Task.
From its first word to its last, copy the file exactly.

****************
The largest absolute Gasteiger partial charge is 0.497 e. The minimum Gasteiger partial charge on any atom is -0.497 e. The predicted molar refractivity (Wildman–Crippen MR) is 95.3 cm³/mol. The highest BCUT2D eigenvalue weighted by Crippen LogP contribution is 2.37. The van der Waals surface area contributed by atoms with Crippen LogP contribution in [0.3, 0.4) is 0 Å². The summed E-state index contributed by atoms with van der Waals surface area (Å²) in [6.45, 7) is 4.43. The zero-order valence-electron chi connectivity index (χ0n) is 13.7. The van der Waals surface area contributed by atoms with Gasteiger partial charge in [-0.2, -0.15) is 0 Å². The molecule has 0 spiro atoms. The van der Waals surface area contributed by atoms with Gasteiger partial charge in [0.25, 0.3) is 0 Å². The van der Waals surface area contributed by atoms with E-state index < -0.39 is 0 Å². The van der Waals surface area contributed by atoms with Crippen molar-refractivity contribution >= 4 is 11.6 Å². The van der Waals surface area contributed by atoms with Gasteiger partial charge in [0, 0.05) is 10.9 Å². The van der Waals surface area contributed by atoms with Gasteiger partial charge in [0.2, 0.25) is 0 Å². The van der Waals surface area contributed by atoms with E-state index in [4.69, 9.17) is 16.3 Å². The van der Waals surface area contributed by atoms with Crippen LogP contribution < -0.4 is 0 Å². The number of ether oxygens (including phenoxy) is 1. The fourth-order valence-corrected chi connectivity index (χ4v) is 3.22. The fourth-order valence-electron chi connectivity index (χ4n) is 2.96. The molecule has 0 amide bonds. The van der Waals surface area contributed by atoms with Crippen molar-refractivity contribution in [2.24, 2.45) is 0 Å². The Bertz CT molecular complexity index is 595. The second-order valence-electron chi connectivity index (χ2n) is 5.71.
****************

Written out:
The largest absolute Gasteiger partial charge is 0.497 e. The minimum Gasteiger partial charge on any atom is -0.497 e. The predicted molar refractivity (Wildman–Crippen MR) is 95.3 cm³/mol. The highest BCUT2D eigenvalue weighted by Crippen LogP contribution is 2.37. The van der Waals surface area contributed by atoms with Crippen LogP contribution in [0.3, 0.4) is 0 Å². The summed E-state index contributed by atoms with van der Waals surface area (Å²) in [6.45, 7) is 4.43. The zero-order valence-electron chi connectivity index (χ0n) is 13.7. The van der Waals surface area contributed by atoms with Gasteiger partial charge in [-0.2, -0.15) is 0 Å². The molecule has 0 spiro atoms. The van der Waals surface area contributed by atoms with Gasteiger partial charge in [0.25, 0.3) is 0 Å². The van der Waals surface area contributed by atoms with E-state index < -0.39 is 0 Å². The van der Waals surface area contributed by atoms with Crippen molar-refractivity contribution >= 4 is 11.6 Å². The van der Waals surface area contributed by atoms with Gasteiger partial charge in [0, 0.05) is 10.9 Å². The van der Waals surface area contributed by atoms with Gasteiger partial charge in [0.2, 0.25) is 0 Å². The van der Waals surface area contributed by atoms with E-state index in [4.69, 9.17) is 16.3 Å². The van der Waals surface area contributed by atoms with Crippen LogP contribution < -0.4 is 0 Å². The number of ether oxygens (including phenoxy) is 1. The fourth-order valence-corrected chi connectivity index (χ4v) is 3.22. The fourth-order valence-electron chi connectivity index (χ4n) is 2.96. The molecule has 0 amide bonds. The van der Waals surface area contributed by atoms with Crippen molar-refractivity contribution in [2.24, 2.45) is 0 Å². The Bertz CT molecular complexity index is 595. The second-order valence-electron chi connectivity index (χ2n) is 5.71.